EARLIER STORY

Ed Tibbetts at 10:10 a.m.

Iowa Gov. Terry Branstad brought his view of the state’s condition to the Quad-Cities on Wednesday, saying his priority for the state’s surplus is to fund commercial property tax reduction and education reform. But he also opened the door to other tax cuts.

The governor met with a large audience at the Waterfront Convention Center in Bettendorf, praising the state’s economic condition since he’s taken office and laying out his priorities for the 2013 legislative session.

For the most part, it was a summary of the Condition of the State address he gave to the Legislature last week. But the governor and Lt. Gov. Kim Reynolds also took questions from the audience at the event, which was sponsored by the Quad-Cities Chamber of Commerce.

At one point, the governor was asked how he goes about deciding how much of the state’s surplus to use. Branstad said his priorities were paying for education reform and restoring money to local governments that will stem from any reduction in commercial property taxes.

“We need to have enough to meet those obligations,” he said. “Over and above that, we can look at reducing the tax rates further.”

Some legislative Republicans have argued the state should look at reducing income taxes.

The governor also had some encouraging, although non-committal, words about a longstanding priority of the chamber’s — passenger rail service.

The governor noted a study is ongoing about the potential for pushing passenger rail service across Iowa. Already, a connection is in the works to link Chicago and the Quad-Cities. However, there are doubts about it going across Iowa, even though the federal government approved funding for a link to Iowa City.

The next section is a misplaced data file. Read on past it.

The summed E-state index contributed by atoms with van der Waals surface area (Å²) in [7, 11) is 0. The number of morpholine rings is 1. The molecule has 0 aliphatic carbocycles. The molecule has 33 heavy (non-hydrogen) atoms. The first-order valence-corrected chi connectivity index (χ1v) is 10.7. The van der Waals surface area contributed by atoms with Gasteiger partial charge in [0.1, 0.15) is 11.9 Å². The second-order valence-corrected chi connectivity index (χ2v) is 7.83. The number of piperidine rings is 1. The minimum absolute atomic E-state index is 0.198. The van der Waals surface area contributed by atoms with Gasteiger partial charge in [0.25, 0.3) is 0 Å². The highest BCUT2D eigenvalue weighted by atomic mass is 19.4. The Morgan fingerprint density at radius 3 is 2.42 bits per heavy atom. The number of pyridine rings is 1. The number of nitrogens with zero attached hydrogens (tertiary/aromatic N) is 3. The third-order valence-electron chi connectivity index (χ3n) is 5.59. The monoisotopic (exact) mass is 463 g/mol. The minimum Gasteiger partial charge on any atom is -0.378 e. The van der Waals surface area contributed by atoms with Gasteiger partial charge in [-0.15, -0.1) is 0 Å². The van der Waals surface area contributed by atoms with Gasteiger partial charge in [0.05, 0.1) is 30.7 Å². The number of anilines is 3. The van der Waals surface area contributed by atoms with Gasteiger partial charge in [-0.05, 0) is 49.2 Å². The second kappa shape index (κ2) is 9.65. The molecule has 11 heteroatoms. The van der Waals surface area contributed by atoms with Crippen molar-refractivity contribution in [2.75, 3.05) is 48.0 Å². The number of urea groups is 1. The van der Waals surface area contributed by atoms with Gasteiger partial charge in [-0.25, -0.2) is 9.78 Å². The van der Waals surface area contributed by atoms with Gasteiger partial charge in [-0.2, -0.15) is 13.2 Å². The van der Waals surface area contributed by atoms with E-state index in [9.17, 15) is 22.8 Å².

Branstad has previously opposed an annual operating subsidy to help pay for the link, but he indicated Wednesday there might be some room to maneuver.

“We’re looking at what we might be able to do on that,” he told the audience. “My biggest concern: I don’t want us to get into a long-term subsidy situation, but we do want to make sure that as many options as possible are available.”

Davenport Mayor Bill Gluba said afterward he is encouraged by the governor’s remarks, although he added, “I wish he’d be more affirmative on rail.”

Branstad also said he wants to reduce taxes across the board. He has proposed capping local property tax increases and tying the different property classes together, so one doesn’t rise faster than the other.

He also was asked about infrastructure and said an increase in the motor fuel tax will get looked at. But he added that lowering property taxes is his priority.

“To me the key is going to get the property tax reductions approved first, because I want to be able to say to Iowans your taxes are going to go down, not up,” he said.

As he often does, the governor pointed to Illinois’ fiscal condition while praising the steps his administration has taken to improve the state’s fiscal management, noting some of Illinois’ governors have gone to prison. He also lamented the fiscal state of the federal government.

The governor also is meeting with area media today, and Reynolds is scheduled to tour St. Ambrose University this afternoon and attend a teacher conference tonight at Bettendorf High School.